Today, The Nature Trust of British Columbia, one of the province’s leading non-profit land conservation organizations, together with Fairmont Hot Springs Resort, a year-round destination resort located in in the Columbia Valley, announce that 143 acres of ecologically important land located near Fairmont Hot Springs Resort has now been protected from development and will be conserved as a natural wetland.
The property known as The Hoodoos – Columbia Wetlands, is adjacent to The Nature Trust’s Hoodoos Conservation Complex, and a portion of the Columbia Wetlands Wildlife Management Area. The purchase of this property from Fairmont Hot Springs Resort by The Nature Trust of BC, adds to a continuous area, over 11,000 acres of relatively undisturbed wetlands, riparian, and grassland habitat.
Wetlands, considered one of the most productive ecosystems in the world, are a natural and effective tool in combating climate change through their ability to act as a sponge, and reduce flooding during heavy rainfall. With the recent and detrimental floods across BC, it is important now more than ever, to conserve and protect such land. Additionally, they provide food and habitat for many species, including insects, reptiles, fish, birds and mammals.
In addition, part of the property consists of open and native grassland, which covers less than 1 per cent of BC’s land base and provides habitat for more than 30 per cent of BC’s species at risk. Grasslands support more threatened and endangered plants and animals than any other habitat type in the province. With the East Kootenay irreversibly losing native grasslands due to urbanization and agriculture, it is crucial we protect the undisturbed grasslands that remain.
The Columbia Wetlands, including the Hoodoos – Columbia Wetlands property, are a wetland of International Importance (Ramsar site) and an area of continental significance to waterfowl under the North American Waterfowl Management Plan (NAWMP). Numerous species of migratory waterfowl and waterbirds are known to use the Hoodoos – Columbia Wetlands, including the Blue-listed Great Blue Heron and Tundra Swan, and the SARA Special Concern Horned Grebe, along with American Wigeon, Blue-winged, Green-winged and Cinnamon Teal, Bufflehead, Common Goldeneye, Mallard, Northern Pintail and Trumpeter Swan.
The rare wetlands and grasslands of Hoodoos – Columbia Wetlands provide a home to many at-risk and endangered species across the province. Some being the American Badger, Long-billed Curlew, Bank Swallow, and the Vivid Dancer.
Each of these species has a role to play in ensuring the persistence of biodiversity and a healthy planet. Large, protected areas are the best way to ensure biodiversity can flourish undisturbed in perpetuity.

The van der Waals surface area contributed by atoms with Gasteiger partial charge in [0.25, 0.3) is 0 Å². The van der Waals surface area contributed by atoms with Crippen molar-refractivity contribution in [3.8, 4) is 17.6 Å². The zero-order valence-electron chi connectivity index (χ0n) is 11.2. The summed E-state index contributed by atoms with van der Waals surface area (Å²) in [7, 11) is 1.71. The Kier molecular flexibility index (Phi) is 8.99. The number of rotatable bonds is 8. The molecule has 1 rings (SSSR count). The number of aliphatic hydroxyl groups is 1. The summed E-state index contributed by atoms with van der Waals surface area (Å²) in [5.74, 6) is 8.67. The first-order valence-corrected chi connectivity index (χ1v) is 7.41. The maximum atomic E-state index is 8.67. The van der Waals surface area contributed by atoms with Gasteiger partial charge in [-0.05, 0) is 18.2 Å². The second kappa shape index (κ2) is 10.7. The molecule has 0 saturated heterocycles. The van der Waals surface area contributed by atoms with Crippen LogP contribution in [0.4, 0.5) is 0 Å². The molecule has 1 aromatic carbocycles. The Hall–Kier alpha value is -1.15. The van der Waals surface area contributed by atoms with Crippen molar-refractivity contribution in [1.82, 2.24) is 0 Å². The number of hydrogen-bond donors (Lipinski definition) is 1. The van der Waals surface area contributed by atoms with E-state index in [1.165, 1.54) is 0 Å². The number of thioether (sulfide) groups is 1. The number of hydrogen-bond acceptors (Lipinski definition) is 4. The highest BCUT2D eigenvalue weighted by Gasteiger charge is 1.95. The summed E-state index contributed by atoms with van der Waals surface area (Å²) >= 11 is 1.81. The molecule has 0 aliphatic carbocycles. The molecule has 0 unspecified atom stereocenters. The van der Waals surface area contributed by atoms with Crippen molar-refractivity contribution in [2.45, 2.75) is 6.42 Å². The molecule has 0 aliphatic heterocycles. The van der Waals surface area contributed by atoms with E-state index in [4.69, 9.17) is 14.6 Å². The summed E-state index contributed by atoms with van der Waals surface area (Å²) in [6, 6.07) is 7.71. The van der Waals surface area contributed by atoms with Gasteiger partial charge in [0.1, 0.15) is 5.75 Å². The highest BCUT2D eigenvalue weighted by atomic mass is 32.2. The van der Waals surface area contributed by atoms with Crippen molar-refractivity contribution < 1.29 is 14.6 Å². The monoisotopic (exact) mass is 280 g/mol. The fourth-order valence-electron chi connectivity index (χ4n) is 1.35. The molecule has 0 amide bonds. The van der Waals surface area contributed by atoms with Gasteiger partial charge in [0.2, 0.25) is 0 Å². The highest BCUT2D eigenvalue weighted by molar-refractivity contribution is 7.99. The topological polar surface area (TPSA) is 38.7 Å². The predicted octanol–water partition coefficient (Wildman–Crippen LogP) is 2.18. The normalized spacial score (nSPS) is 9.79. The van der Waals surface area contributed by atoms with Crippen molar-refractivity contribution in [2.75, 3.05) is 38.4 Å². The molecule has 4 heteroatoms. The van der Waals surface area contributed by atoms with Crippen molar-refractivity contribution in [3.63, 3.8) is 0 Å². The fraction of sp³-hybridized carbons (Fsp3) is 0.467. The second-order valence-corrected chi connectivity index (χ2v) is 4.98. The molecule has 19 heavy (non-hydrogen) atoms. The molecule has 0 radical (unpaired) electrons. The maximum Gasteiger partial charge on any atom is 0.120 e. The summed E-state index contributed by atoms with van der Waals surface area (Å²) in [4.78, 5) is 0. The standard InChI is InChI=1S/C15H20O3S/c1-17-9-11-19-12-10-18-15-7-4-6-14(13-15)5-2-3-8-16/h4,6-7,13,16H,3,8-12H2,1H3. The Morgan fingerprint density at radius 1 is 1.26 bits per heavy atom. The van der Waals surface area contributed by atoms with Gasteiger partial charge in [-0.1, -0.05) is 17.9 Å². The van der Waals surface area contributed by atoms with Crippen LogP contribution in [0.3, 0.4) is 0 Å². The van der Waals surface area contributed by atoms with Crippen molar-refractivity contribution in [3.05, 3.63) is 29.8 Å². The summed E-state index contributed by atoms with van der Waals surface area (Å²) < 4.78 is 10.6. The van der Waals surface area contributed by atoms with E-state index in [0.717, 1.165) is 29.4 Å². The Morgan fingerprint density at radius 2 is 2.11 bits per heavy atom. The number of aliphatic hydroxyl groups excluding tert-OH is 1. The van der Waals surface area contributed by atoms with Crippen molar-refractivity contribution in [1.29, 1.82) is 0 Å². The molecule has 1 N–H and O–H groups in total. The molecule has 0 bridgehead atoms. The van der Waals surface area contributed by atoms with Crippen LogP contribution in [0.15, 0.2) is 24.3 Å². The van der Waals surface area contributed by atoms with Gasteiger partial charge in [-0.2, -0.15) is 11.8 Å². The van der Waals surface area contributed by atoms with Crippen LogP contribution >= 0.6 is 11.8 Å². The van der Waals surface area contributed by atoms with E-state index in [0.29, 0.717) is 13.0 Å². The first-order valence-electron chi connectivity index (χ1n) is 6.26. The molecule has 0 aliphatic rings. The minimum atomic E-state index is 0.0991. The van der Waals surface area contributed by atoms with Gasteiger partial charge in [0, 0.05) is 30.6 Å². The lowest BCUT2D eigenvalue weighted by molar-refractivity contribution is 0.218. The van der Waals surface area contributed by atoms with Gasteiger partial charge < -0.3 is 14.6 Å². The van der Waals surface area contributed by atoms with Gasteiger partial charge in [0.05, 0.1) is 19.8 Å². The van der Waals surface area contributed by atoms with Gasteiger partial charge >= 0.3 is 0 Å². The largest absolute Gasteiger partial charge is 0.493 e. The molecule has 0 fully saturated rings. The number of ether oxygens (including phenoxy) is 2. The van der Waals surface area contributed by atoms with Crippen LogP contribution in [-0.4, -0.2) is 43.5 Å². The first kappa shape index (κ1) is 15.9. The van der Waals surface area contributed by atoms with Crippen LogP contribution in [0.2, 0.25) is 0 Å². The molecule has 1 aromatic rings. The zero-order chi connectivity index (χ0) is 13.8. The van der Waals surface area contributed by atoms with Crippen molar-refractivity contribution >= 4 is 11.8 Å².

Financial support for the conservation of this property has been provided by the Government of Canada’s Nature Smart Climate Solution Fund, the U.S. Fish and Wildlife Service under the North American Wetlands Conservation Act, Fish and Wildlife Compensation Program and the East Kootenay Wildlife Association. This project has also been made possible by Pan American Silver, Grayross Foundation, Canal Flats Wilderness Club, the Lightburn Family, and many other donors.
— Vivek Sharma, CEO, Fairmont Hot Springs Resort
Fairmont Hot Springs Resort was pleased to enter this valuable partnership with The Nature Trust of BC. Protecting the wetlands preserves the natural habitat of our community, which we are dedicated to supporting now and in the future.
— Jasper Lament, CEO, The Nature Trust of BC
From mitigating floods and purifying water, to serving as an essential stopping point for food and shelter of migratory birds on their long journeys, The Hoodoos – Columbia Wetlands are of extreme ecological value. It is because of this, The Nature Trust of BC has made it a top priority to protect these wetlands and those that call it home. We are extremely grateful to Fairmont Hot Springs Resort and all the funders who made the purchase of this property possible.
— Chris Bosman, Kootenay Conservation Land Manager
Wetlands are considered one of the most productive ecosystems in the world and as you stand along the west bank of the mighty Columbia River looking downstream (north), you can see why this property is worth protecting. The expansive riparian floodplain and wetlands of the property stretch out in front of you and are filled with the sound of songbirds and waterfowl. We are delighted to be working with Fairmont Hot Springs Resort to conserve this biodiversity hotspot for future generations.
- Wetlands provide food and habitat for many species, including insects, reptiles, fish, birds and mammals and are a natural and effective tool in combating climate change through acting as a sponge, and reducing flooding during heavy rainfall.
- Hoodoos – Columbia Wetlands is of continental significance to migratory birds and water birds such as the Great Blue Heron, Tundra and Trumpeter Swans, American Wigeon, Blue-winged, Green-winged, and Cinnamon Teal, Bufflehead, Common Goldeneye, Mallard, Northern Pintail, and Horned Grebe, the endangered Lewis’s Woodpecker, along with many more.
- The new Hoodoos – Columbia Wetlands will become part of a protected network of more than 11,110 acres of conserved land.
- The Columbia Wetlands are a Wetlands of International Importance (Ramsar Site)- one of 37 in Canada and three in BC.
- Grasslands cover less than 1 per cent of BC’s land base and provide habitat for more than 30 per cent of BC’s species at risk. Grasslands support more threatened and endangered plants and animals than any other habitat type in the province.